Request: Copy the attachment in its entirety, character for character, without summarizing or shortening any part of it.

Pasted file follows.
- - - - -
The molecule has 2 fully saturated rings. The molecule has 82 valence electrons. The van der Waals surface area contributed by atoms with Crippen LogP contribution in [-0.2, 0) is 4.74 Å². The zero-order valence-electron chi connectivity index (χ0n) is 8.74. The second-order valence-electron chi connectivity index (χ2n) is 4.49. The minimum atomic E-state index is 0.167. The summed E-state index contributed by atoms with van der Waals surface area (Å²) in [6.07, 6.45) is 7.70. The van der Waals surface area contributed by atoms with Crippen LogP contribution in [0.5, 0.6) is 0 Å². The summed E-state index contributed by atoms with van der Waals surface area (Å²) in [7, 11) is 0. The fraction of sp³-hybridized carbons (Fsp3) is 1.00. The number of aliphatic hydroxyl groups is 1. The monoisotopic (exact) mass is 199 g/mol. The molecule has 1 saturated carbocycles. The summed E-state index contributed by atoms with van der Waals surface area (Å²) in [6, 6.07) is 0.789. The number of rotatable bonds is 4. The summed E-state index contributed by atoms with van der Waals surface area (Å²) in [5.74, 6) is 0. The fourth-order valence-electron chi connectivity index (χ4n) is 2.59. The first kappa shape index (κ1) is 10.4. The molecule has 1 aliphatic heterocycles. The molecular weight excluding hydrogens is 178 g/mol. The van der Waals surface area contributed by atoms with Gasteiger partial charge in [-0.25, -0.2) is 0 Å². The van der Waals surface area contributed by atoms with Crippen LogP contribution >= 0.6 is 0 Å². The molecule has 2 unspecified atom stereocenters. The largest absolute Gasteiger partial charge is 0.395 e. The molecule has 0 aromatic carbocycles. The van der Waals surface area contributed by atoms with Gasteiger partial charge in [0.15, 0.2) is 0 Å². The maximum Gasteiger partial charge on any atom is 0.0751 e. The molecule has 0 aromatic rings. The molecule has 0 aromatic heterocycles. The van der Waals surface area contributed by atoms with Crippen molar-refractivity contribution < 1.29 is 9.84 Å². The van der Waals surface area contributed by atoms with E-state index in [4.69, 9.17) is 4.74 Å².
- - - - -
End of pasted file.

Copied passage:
The molecule has 2 fully saturated rings. The molecule has 82 valence electrons. The van der Waals surface area contributed by atoms with Crippen LogP contribution in [-0.2, 0) is 4.74 Å². The zero-order valence-electron chi connectivity index (χ0n) is 8.74. The second-order valence-electron chi connectivity index (χ2n) is 4.49. The minimum atomic E-state index is 0.167. The summed E-state index contributed by atoms with van der Waals surface area (Å²) in [6.07, 6.45) is 7.70. The van der Waals surface area contributed by atoms with Crippen LogP contribution in [0.5, 0.6) is 0 Å². The summed E-state index contributed by atoms with van der Waals surface area (Å²) in [7, 11) is 0. The fraction of sp³-hybridized carbons (Fsp3) is 1.00. The number of aliphatic hydroxyl groups is 1. The monoisotopic (exact) mass is 199 g/mol. The molecule has 1 saturated carbocycles. The summed E-state index contributed by atoms with van der Waals surface area (Å²) in [6, 6.07) is 0.789. The number of rotatable bonds is 4. The summed E-state index contributed by atoms with van der Waals surface area (Å²) in [5.74, 6) is 0. The fourth-order valence-electron chi connectivity index (χ4n) is 2.59. The first kappa shape index (κ1) is 10.4. The molecule has 1 aliphatic heterocycles. The molecular weight excluding hydrogens is 178 g/mol. The van der Waals surface area contributed by atoms with Gasteiger partial charge in [-0.25, -0.2) is 0 Å². The van der Waals surface area contributed by atoms with Crippen LogP contribution >= 0.6 is 0 Å². The molecule has 2 unspecified atom stereocenters. The largest absolute Gasteiger partial charge is 0.395 e. The molecule has 0 aromatic carbocycles. The van der Waals surface area contributed by atoms with Gasteiger partial charge in [0.15, 0.2) is 0 Å². The maximum Gasteiger partial charge on any atom is 0.0751 e. The molecule has 0 aromatic rings. The molecule has 0 aromatic heterocycles. The van der Waals surface area contributed by atoms with Crippen molar-refractivity contribution < 1.29 is 9.84 Å². The van der Waals surface area contributed by atoms with E-state index in [4.69, 9.17) is 4.74 Å².